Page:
Starting simple: success using an MVP
Starting simple—with a MVP—helped Shulman achieve all three of these goals. Shulman says we helped him see "if you try and do everything from the onset, it's going to cost you an enormous amount and you'll never get finished."
Instead of trying to pack everything into the first release, we focused on developing a product with plenty of room for growth.
Starting small also made it possible to create a polished product. Universities have high standards, so the application couldn’t be riddled with bugs or lacking key administrative features. Overpacking the initial release would’ve either led to a less polished product, or a much longer development timeline.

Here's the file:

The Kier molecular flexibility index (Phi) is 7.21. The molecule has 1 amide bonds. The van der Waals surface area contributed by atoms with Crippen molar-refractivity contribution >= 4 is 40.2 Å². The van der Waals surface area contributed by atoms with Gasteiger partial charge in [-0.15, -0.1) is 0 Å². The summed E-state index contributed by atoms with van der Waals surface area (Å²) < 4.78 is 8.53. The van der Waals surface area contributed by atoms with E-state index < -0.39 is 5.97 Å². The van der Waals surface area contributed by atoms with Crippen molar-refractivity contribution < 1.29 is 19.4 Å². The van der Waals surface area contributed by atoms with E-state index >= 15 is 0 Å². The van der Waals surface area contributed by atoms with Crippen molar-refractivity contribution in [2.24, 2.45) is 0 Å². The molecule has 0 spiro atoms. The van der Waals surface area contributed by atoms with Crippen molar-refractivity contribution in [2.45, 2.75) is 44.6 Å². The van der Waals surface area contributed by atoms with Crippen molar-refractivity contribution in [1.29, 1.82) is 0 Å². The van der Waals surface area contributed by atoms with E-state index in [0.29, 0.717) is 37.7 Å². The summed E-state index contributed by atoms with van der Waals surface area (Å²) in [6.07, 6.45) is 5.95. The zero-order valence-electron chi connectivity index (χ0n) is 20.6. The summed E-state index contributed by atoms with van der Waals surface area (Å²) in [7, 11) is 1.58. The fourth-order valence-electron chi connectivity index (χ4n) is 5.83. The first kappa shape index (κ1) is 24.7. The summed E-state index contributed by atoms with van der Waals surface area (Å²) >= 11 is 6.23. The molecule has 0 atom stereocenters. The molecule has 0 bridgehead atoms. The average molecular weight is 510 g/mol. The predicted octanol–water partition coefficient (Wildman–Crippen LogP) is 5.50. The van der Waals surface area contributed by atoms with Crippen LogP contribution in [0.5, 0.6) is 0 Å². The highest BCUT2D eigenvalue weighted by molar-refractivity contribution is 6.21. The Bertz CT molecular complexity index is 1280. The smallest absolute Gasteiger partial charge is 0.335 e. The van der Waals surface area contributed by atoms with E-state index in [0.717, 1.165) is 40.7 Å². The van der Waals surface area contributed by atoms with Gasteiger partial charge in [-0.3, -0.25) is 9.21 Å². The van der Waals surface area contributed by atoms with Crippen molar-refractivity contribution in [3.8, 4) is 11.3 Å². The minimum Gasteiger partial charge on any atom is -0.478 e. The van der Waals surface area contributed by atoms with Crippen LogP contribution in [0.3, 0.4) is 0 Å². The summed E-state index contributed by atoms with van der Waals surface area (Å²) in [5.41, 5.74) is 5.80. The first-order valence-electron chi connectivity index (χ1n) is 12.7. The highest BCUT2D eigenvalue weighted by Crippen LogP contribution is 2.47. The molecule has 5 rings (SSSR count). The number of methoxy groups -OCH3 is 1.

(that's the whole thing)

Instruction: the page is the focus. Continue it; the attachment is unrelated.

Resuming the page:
Introducing B3i: A Business Intelligence Tool
Today, B3i is a robust business intelligence tool that helps research universities make sense of their financial data. It provides a window into current financials, forecasts, and the data that administrators need to make smart decisions on a daily basis.
This equips universities to do a lot of things well, including:
- Allocate current funding
- Bring more data to hiring and promotion discussions
- Set future budgets with confidence
This powerful tool is also useful on multiple levels; deans, department chairs, and individual research investigators can all benefit from it. What’s more, Shulman offers the software at a price that's comparatively cheap. If universities devised, built, and maintained a similar software product in-house, it’d cost the university a fortune.
Results to date
Shulman currently has eight clients, several of which are Ivy League schools. In the higher ed space, that's incredibly fast adoption.